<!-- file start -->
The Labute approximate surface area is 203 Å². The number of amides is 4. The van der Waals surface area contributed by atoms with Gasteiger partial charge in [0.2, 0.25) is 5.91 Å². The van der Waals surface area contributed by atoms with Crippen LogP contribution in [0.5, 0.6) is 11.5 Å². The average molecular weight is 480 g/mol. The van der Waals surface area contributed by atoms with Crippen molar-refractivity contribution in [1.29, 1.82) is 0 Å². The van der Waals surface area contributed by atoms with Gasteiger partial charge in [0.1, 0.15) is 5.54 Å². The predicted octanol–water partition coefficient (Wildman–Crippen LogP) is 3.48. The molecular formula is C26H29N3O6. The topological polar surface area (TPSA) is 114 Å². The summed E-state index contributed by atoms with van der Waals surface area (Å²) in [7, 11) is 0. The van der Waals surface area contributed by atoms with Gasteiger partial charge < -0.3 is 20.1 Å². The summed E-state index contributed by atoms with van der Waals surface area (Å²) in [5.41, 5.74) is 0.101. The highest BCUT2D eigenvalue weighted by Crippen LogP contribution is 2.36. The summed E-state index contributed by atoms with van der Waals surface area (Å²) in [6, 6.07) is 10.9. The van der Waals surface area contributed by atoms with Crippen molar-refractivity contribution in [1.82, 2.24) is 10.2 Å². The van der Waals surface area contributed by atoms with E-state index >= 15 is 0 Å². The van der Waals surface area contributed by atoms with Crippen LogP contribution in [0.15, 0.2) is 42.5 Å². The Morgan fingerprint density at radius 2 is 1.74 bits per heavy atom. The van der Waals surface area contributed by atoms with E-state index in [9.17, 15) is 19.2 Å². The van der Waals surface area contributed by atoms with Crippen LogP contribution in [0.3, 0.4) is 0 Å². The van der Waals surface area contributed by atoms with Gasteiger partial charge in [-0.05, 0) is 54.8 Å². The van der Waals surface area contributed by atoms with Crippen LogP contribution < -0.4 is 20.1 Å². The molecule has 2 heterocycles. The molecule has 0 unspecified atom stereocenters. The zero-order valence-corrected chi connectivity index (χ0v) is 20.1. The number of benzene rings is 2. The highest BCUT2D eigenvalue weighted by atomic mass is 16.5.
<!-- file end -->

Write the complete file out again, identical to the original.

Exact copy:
The Labute approximate surface area is 203 Å². The number of amides is 4. The van der Waals surface area contributed by atoms with Gasteiger partial charge in [0.2, 0.25) is 5.91 Å². The van der Waals surface area contributed by atoms with Crippen LogP contribution in [0.5, 0.6) is 11.5 Å². The average molecular weight is 480 g/mol. The van der Waals surface area contributed by atoms with Crippen molar-refractivity contribution in [1.29, 1.82) is 0 Å². The van der Waals surface area contributed by atoms with Gasteiger partial charge in [0.1, 0.15) is 5.54 Å². The predicted octanol–water partition coefficient (Wildman–Crippen LogP) is 3.48. The molecular formula is C26H29N3O6. The topological polar surface area (TPSA) is 114 Å². The summed E-state index contributed by atoms with van der Waals surface area (Å²) in [7, 11) is 0. The van der Waals surface area contributed by atoms with Gasteiger partial charge < -0.3 is 20.1 Å². The summed E-state index contributed by atoms with van der Waals surface area (Å²) in [5.41, 5.74) is 0.101. The highest BCUT2D eigenvalue weighted by Crippen LogP contribution is 2.36. The summed E-state index contributed by atoms with van der Waals surface area (Å²) in [6, 6.07) is 10.9. The van der Waals surface area contributed by atoms with Crippen molar-refractivity contribution in [1.82, 2.24) is 10.2 Å². The van der Waals surface area contributed by atoms with E-state index >= 15 is 0 Å². The van der Waals surface area contributed by atoms with Crippen LogP contribution in [0.15, 0.2) is 42.5 Å². The Morgan fingerprint density at radius 2 is 1.74 bits per heavy atom. The van der Waals surface area contributed by atoms with E-state index in [9.17, 15) is 19.2 Å². The van der Waals surface area contributed by atoms with Crippen LogP contribution in [0.3, 0.4) is 0 Å². The van der Waals surface area contributed by atoms with Gasteiger partial charge in [-0.05, 0) is 54.8 Å². The van der Waals surface area contributed by atoms with Crippen LogP contribution < -0.4 is 20.1 Å². The molecule has 2 heterocycles. The molecule has 0 unspecified atom stereocenters. The zero-order valence-corrected chi connectivity index (χ0v) is 20.1. The number of benzene rings is 2. The highest BCUT2D eigenvalue weighted by atomic mass is 16.5.